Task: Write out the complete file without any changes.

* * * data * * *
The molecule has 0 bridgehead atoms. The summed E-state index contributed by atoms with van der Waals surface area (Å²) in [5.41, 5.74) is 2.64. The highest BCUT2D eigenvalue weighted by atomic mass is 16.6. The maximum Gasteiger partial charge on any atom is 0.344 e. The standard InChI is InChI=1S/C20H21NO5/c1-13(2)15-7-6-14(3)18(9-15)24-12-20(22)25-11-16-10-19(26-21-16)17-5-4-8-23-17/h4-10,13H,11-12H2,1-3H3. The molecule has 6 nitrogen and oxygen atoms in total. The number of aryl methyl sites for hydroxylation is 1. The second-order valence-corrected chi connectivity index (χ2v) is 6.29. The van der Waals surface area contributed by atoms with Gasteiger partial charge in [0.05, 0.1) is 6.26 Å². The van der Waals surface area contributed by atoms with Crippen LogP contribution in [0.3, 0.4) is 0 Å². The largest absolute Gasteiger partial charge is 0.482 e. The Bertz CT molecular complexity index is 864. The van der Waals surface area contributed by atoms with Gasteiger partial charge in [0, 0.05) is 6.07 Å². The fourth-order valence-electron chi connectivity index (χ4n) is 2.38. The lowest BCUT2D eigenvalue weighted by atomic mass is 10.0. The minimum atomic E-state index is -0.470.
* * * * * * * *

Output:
The molecule has 0 bridgehead atoms. The summed E-state index contributed by atoms with van der Waals surface area (Å²) in [5.41, 5.74) is 2.64. The highest BCUT2D eigenvalue weighted by atomic mass is 16.6. The maximum Gasteiger partial charge on any atom is 0.344 e. The standard InChI is InChI=1S/C20H21NO5/c1-13(2)15-7-6-14(3)18(9-15)24-12-20(22)25-11-16-10-19(26-21-16)17-5-4-8-23-17/h4-10,13H,11-12H2,1-3H3. The molecule has 6 nitrogen and oxygen atoms in total. The number of aryl methyl sites for hydroxylation is 1. The second-order valence-corrected chi connectivity index (χ2v) is 6.29. The van der Waals surface area contributed by atoms with Gasteiger partial charge in [0.05, 0.1) is 6.26 Å². The van der Waals surface area contributed by atoms with Crippen LogP contribution in [0.3, 0.4) is 0 Å². The largest absolute Gasteiger partial charge is 0.482 e. The Bertz CT molecular complexity index is 864. The van der Waals surface area contributed by atoms with Gasteiger partial charge in [0, 0.05) is 6.07 Å². The fourth-order valence-electron chi connectivity index (χ4n) is 2.38. The lowest BCUT2D eigenvalue weighted by atomic mass is 10.0. The minimum atomic E-state index is -0.470.